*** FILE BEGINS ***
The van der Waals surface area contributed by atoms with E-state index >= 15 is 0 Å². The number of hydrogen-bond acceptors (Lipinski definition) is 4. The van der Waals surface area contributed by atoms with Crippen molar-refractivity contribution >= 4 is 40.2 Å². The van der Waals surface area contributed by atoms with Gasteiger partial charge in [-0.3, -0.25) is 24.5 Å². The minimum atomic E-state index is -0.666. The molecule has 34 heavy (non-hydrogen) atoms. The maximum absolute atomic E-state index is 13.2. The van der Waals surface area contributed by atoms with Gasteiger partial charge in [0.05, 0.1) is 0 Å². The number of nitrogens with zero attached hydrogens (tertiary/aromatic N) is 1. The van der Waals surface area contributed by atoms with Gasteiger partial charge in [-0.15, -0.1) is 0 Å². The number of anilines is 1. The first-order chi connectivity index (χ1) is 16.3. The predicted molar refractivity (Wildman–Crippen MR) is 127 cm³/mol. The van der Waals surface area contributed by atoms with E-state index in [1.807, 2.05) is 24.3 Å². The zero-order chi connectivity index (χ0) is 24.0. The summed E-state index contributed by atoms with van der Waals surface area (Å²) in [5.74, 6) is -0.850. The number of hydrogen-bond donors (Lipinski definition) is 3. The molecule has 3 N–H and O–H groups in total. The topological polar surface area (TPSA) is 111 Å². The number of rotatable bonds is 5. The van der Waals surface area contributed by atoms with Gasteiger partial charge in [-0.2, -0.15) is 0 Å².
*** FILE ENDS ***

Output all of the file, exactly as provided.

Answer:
The van der Waals surface area contributed by atoms with E-state index >= 15 is 0 Å². The number of hydrogen-bond acceptors (Lipinski definition) is 4. The van der Waals surface area contributed by atoms with Crippen molar-refractivity contribution >= 4 is 40.2 Å². The van der Waals surface area contributed by atoms with Gasteiger partial charge in [-0.3, -0.25) is 24.5 Å². The minimum atomic E-state index is -0.666. The molecule has 34 heavy (non-hydrogen) atoms. The maximum absolute atomic E-state index is 13.2. The van der Waals surface area contributed by atoms with Gasteiger partial charge in [0.05, 0.1) is 0 Å². The number of nitrogens with zero attached hydrogens (tertiary/aromatic N) is 1. The van der Waals surface area contributed by atoms with Gasteiger partial charge in [-0.15, -0.1) is 0 Å². The number of anilines is 1. The first-order chi connectivity index (χ1) is 16.3. The predicted molar refractivity (Wildman–Crippen MR) is 127 cm³/mol. The van der Waals surface area contributed by atoms with E-state index in [1.807, 2.05) is 24.3 Å². The zero-order chi connectivity index (χ0) is 24.0. The summed E-state index contributed by atoms with van der Waals surface area (Å²) in [5.74, 6) is -0.850. The number of hydrogen-bond donors (Lipinski definition) is 3. The molecule has 3 N–H and O–H groups in total. The topological polar surface area (TPSA) is 111 Å². The number of rotatable bonds is 5. The van der Waals surface area contributed by atoms with Gasteiger partial charge in [-0.2, -0.15) is 0 Å².